Polygraphs measure finger sweating, blood pressure, and respiration. Dr. Vrij explained that one of the most frequently used polygraph test today is the Comparison Question Test (CQT), also referred to as the Control Question Test. I would recommend reading Ch. 11 “Physiological Lie Detection: The Concern Approach” of his book for a detailed explanation about the CQT and the criticisms of the CQT. Professor Vrij (pp. 304-305 citing Iacono ) contended there are three reasons why the CQT is controversial: (i) there is no consensus amongst scientists that there exists an adequate theoretical foundation for its application; (ii) the polygraph profession operates outside the scientific environment and is practiced most by law enforcement officials trained at freestanding polygraph schools that are unrelated to universities; and (iii) polygraph tests can have profound consequences for individuals subjected to them. [*** It is not the intent of this post to argue for or against the merits of the CQT because I do not possess expertise in this area. However, the criticisms about the CQT are worth noting.]
According to Dr. Vrij, when we try to deceive others, we activate higher centers of the brain. fMRI scans (when used to detect deception or lying) are supposed to reveal this. However, “different people tested in the same situation revealed different patterns of brain structure and area activity when they lied (interpersonal differences) and the same person shows different patterns of brain structure and area activity when he or she lies in different situations (intrapersonal differences)” (Vrij, 2008, p. 371). Therefore, Dr. Vrij argued, fMRI scans aren’t much different from the traditional polygraph lie detectors.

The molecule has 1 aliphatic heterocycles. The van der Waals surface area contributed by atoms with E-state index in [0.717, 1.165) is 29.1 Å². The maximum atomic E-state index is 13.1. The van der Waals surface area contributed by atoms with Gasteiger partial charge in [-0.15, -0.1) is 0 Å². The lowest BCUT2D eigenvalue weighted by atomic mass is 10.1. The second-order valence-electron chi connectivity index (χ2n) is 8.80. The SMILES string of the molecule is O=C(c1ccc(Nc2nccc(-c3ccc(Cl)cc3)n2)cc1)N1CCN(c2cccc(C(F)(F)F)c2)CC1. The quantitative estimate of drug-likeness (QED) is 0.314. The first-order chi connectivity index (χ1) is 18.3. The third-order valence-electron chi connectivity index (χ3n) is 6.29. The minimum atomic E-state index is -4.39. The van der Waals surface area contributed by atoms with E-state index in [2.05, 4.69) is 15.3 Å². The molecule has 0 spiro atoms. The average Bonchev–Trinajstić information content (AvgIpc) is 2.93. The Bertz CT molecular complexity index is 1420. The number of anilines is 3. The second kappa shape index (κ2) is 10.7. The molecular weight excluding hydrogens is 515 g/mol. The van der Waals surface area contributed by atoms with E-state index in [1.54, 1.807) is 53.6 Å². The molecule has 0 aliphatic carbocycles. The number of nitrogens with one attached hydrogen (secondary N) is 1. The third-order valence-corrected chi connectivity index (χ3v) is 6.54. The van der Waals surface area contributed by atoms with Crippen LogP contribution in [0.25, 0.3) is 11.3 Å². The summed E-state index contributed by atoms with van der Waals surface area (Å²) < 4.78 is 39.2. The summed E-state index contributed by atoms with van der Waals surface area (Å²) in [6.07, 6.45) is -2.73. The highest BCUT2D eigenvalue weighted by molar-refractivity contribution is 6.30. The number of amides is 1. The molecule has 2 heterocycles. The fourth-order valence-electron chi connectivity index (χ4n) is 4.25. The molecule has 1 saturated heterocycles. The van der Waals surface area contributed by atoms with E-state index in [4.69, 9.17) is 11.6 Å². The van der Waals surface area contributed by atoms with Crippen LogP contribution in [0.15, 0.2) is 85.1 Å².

“So far, research has not yet shown that the fMRI technique does produce more accurate results than traditional polygraph testing, and I therefore do not recommend using such scans in real-life settings for lie detection purposes” (Vrij, 2008, p. 372).
The sad reality is that there are very skilled liars who are able to effectively lie for years or, in the case of Allen Stanford and Bernie Madoff, even decades before they’re caught. And, I suspect, there are many other good liars who have never been and probably will never be caught.
[Added 03/2017]: A 2016 study in Nature Neuroscience discovered that our brain actually adapts to being dishonest, and that habitual lying can desensitize our brains from “feeling bad,” and may even encourage us to tell bigger lies in the future.
Bottom line: Good liars (those with natural behavior that disarms suspicion, who do not find it cognitively difficult to lie, and who do not experience fear, guilt, or delight when they are lying) can be hard to spot because they’re very skilled at the art of lying. Even polygraphs and functional magnetic resonance imaging (fMRI) scanning techniques will not adequately identify those who are good at lying because these lie detection methods have important limitations.
Written By: Steve Nguyen, Ph.D.
Leadership Advisor & Talent Development Consultant
Bering, J. (July, 2011). 18 Attributes of Highly Effective Liars. Scientific American. Retrieved from http://blogs.scientificamerican.com/bering-in-mind/2011/07/07/18-attributes-of-highly-effective-liars/
Bernard, S. (February, 2009). Baylor alum accused of money fraud. Retrieved from http://www.baylor.edu/lariat/news.php?action=story&story=56377
Garrett, N., Lazzaro, S. C., Ariely, D., & Sharot, T. (2016). The Brain Adapts to Dishonesty. Nature Neuroscience, 19, 1727–1732.
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Iacono, W. G. (2000). The detection of deception. In J. T. Cacioppo, L. G. Tassinary, & G. G. Berntson (Eds.), Handbook of psychophysiology, 2nd edition (pp. 772–793). Cambridge, England: Cambridge University Press.
Krauss, C. (June, 2012). Stanford Sentenced to 110-Year Term in $7 Billion Ponzi Case. The New York Times. Retrieved from http://www.nytimes.com/2012/06/15/business/stanford-sentenced-to-110-years-in-jail-in-fraud-case.html
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Vrij, A. (2008). Detecting lies and deceit: Pitfalls and opportunities (2nd ed.). West Sussex, England: John Wiley & Sons.